Technical pest management news

21 February 2023

Pest control contract specifications: a checklist for food clients

PPC 110 | Technical

Grahame Turner, from BPCA Consultant member company PestAcuity, is back! He’s put together a checklist of items you might need to include for your food clients when working on a pest control specification.

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With all contract clients, it is crucial that you establish a specification detailing the agreed service you are providing, so that both parties are clear on what the service includes and excludes.

Clients working with a particular food or pharma accreditation, or supplier standards generally, need to incorporate and define certain additional elements within that specification.

This article provides a checklist of items you might need to include, depending on the standards you are working to. For clarity, I have divided the points under a series of headers. These headers could be used on your specification.


The basis of food pest control is that while occasional pest intrusions can occur, they must be promptly eliminated and not present a risk to products.

Ongoing infestation is unacceptable. Using Integrated Pest Management (IPM) ideology and adhering to Control of Substances Hazardous to Health (COSHH) is essential. Prevention is the priority, and the most harmful control methods are a last resort.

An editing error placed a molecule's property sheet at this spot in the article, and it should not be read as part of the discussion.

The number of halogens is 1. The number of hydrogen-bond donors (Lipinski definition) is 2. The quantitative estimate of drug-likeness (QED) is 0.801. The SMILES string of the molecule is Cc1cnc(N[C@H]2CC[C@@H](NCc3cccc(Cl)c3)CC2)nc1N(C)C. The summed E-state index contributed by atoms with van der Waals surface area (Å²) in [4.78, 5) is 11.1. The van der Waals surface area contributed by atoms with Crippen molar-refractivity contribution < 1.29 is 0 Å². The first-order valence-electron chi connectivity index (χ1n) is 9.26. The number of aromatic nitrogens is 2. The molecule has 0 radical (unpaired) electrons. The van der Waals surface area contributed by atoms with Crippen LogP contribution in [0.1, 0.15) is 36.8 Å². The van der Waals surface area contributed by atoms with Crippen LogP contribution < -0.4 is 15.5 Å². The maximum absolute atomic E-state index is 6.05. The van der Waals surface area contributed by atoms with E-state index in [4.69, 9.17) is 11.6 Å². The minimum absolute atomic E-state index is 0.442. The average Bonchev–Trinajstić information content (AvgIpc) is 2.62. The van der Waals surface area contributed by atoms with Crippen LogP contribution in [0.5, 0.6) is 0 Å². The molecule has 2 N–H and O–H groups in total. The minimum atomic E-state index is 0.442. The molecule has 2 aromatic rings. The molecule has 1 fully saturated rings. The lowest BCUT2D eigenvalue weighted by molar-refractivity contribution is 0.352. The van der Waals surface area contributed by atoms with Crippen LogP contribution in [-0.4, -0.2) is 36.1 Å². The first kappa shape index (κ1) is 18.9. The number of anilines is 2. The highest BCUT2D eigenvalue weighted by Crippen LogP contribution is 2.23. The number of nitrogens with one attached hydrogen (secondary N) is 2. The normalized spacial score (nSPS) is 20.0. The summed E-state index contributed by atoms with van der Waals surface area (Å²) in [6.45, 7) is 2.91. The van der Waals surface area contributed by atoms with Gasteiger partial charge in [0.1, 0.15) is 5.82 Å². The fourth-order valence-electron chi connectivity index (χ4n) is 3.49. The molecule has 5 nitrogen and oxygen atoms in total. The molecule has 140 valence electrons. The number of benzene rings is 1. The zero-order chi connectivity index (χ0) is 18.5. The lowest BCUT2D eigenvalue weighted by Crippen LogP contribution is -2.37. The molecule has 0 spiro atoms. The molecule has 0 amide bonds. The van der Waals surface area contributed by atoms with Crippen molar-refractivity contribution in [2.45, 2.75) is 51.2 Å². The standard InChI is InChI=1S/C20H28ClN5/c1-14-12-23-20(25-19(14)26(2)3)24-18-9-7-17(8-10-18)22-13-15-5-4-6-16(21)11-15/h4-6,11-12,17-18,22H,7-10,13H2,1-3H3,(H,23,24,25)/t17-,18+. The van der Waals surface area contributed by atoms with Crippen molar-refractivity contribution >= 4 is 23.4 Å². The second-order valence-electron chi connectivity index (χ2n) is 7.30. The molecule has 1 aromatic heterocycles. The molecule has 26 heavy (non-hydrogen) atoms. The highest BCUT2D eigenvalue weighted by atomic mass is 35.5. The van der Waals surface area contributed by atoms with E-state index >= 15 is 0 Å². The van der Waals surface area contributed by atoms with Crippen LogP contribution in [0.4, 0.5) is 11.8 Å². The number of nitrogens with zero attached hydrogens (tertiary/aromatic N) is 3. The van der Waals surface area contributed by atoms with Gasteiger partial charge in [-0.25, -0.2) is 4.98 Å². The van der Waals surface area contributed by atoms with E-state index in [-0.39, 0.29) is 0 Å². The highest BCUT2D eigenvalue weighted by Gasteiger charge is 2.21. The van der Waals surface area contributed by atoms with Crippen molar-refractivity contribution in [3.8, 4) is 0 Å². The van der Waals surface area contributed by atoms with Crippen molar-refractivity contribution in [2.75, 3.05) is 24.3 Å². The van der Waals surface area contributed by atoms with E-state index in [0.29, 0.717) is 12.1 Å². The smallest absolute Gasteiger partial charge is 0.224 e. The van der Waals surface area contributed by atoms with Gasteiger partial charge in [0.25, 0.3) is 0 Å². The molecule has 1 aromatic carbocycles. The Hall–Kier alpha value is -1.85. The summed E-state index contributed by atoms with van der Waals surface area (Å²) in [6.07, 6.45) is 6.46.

The scope section could encapsulate these principles, along with some specific details such as:

  • Client address
  • The extent of premises under contract
  • Which standards are to be followed
  • Who is responsible for what (eg pest contractor might be responsible for removing droppings, and the site for providing high-level access equipment)
  • Contract duration.

Pests and services covered

Detail for this section could include:

  • List of species controlled within the price of the contract (including the scientific names can help ensure no confusion)
  • Whether they are controlled both internally and externally or just internally (eg rats might be both, but field mice just internal)
  • Species monitored, which might differ from those controlled within the contract (eg invasive ants)
  • Any treatments or services excluded (eg heat treatments or fumigations)
  • What treatments you would provide for each pest type
  • How specimens or pest evidence will be identified.


Some of the standards restrict monitor type or how or where they are used. 

You might include in this section:

  • Type of box/holder to be used and their features, eg robust, metal-detectable plastic, tamper-resistant, lockable
  • If they are to be secured in position and how
  • What they will contain, eg toxic/non-toxic, edible/inedible, pheromone/no pheromone
  • If the contents will be spill-proof
  • How often baits, pheromones, and sticky inserts will be replaced
  • How locations will be determined
  • If box keys will be held on-site.

risk assessment

Visit frequency

Increasingly, standards now specify that the pest species being managed should be determined by a pest risk assessment (PRA). 

PRAs can be required at least annually, but also whenever there is a change to site or site activities, or if there is a major infestation.

Thus, the visit frequency needs to be flexible throughout the year, depending on any updated PRA outcome (so, perhaps for your quotation, it would be easier to specify a price per technician or biologist visit rather than a price per annum). 

Detail for this section could include:

  • Range of visit frequency (note that some standards specify a minimum)